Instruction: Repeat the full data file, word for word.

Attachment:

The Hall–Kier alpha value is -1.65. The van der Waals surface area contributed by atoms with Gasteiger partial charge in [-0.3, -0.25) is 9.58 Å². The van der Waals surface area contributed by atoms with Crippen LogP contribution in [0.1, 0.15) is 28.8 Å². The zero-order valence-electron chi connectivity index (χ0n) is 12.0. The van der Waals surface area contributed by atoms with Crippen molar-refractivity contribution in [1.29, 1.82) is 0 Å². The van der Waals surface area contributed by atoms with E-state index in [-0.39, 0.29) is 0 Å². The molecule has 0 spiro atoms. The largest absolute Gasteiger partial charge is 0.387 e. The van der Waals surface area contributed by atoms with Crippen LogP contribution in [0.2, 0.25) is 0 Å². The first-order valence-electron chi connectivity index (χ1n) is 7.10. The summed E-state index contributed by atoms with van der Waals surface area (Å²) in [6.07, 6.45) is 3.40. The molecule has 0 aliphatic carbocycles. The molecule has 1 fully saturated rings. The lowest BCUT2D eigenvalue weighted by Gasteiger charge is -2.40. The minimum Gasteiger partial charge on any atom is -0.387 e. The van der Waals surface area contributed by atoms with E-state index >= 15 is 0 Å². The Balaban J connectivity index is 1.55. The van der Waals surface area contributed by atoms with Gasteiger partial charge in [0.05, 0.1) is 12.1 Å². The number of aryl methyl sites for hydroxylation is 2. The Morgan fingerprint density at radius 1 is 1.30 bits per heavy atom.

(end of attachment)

The Hall–Kier alpha value is -1.65. The van der Waals surface area contributed by atoms with Gasteiger partial charge in [-0.3, -0.25) is 9.58 Å². The van der Waals surface area contributed by atoms with Crippen LogP contribution in [0.1, 0.15) is 28.8 Å². The zero-order valence-electron chi connectivity index (χ0n) is 12.0. The van der Waals surface area contributed by atoms with Crippen molar-refractivity contribution in [1.29, 1.82) is 0 Å². The van der Waals surface area contributed by atoms with E-state index in [-0.39, 0.29) is 0 Å². The molecule has 0 spiro atoms. The largest absolute Gasteiger partial charge is 0.387 e. The van der Waals surface area contributed by atoms with Crippen LogP contribution in [0.2, 0.25) is 0 Å². The first-order valence-electron chi connectivity index (χ1n) is 7.10. The summed E-state index contributed by atoms with van der Waals surface area (Å²) in [6.07, 6.45) is 3.40. The molecule has 0 aliphatic carbocycles. The molecule has 1 fully saturated rings. The lowest BCUT2D eigenvalue weighted by Gasteiger charge is -2.40. The minimum Gasteiger partial charge on any atom is -0.387 e. The van der Waals surface area contributed by atoms with E-state index >= 15 is 0 Å². The Balaban J connectivity index is 1.55. The van der Waals surface area contributed by atoms with Gasteiger partial charge in [0.05, 0.1) is 12.1 Å². The number of aryl methyl sites for hydroxylation is 2. The Morgan fingerprint density at radius 1 is 1.30 bits per heavy atom.